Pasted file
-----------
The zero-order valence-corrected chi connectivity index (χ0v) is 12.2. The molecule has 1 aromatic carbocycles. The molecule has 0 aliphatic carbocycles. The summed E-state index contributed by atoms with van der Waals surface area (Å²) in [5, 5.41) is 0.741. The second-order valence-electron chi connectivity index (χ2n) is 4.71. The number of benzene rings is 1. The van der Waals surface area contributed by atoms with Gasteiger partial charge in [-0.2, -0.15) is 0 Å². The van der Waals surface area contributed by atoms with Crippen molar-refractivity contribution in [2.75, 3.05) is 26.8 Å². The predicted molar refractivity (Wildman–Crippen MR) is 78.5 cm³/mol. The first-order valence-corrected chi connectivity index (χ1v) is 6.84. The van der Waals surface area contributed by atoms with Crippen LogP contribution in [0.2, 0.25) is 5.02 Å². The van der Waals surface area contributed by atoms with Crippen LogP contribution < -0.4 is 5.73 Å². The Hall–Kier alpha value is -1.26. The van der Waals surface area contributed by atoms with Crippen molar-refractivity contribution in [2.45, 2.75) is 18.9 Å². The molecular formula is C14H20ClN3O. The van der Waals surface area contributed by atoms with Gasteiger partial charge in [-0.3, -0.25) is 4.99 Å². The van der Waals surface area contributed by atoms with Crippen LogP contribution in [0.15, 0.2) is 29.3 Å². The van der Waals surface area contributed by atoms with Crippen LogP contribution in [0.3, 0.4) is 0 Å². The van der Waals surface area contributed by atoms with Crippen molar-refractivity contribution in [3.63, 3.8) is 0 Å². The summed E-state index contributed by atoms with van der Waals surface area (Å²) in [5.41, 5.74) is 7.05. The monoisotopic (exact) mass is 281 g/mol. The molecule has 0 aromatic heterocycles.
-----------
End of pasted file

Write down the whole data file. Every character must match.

The zero-order valence-corrected chi connectivity index (χ0v) is 12.2. The molecule has 1 aromatic carbocycles. The molecule has 0 aliphatic carbocycles. The summed E-state index contributed by atoms with van der Waals surface area (Å²) in [5, 5.41) is 0.741. The second-order valence-electron chi connectivity index (χ2n) is 4.71. The number of benzene rings is 1. The van der Waals surface area contributed by atoms with Gasteiger partial charge in [-0.2, -0.15) is 0 Å². The van der Waals surface area contributed by atoms with Crippen molar-refractivity contribution in [2.75, 3.05) is 26.8 Å². The predicted molar refractivity (Wildman–Crippen MR) is 78.5 cm³/mol. The first-order valence-corrected chi connectivity index (χ1v) is 6.84. The van der Waals surface area contributed by atoms with Crippen LogP contribution in [0.2, 0.25) is 5.02 Å². The van der Waals surface area contributed by atoms with Crippen LogP contribution < -0.4 is 5.73 Å². The Hall–Kier alpha value is -1.26. The van der Waals surface area contributed by atoms with Crippen molar-refractivity contribution in [2.45, 2.75) is 18.9 Å². The molecular formula is C14H20ClN3O. The van der Waals surface area contributed by atoms with Gasteiger partial charge in [-0.3, -0.25) is 4.99 Å². The van der Waals surface area contributed by atoms with Crippen LogP contribution in [0.15, 0.2) is 29.3 Å². The van der Waals surface area contributed by atoms with Crippen LogP contribution in [0.3, 0.4) is 0 Å². The van der Waals surface area contributed by atoms with Crippen molar-refractivity contribution in [3.63, 3.8) is 0 Å². The summed E-state index contributed by atoms with van der Waals surface area (Å²) in [5.41, 5.74) is 7.05. The monoisotopic (exact) mass is 281 g/mol. The molecule has 0 aromatic heterocycles.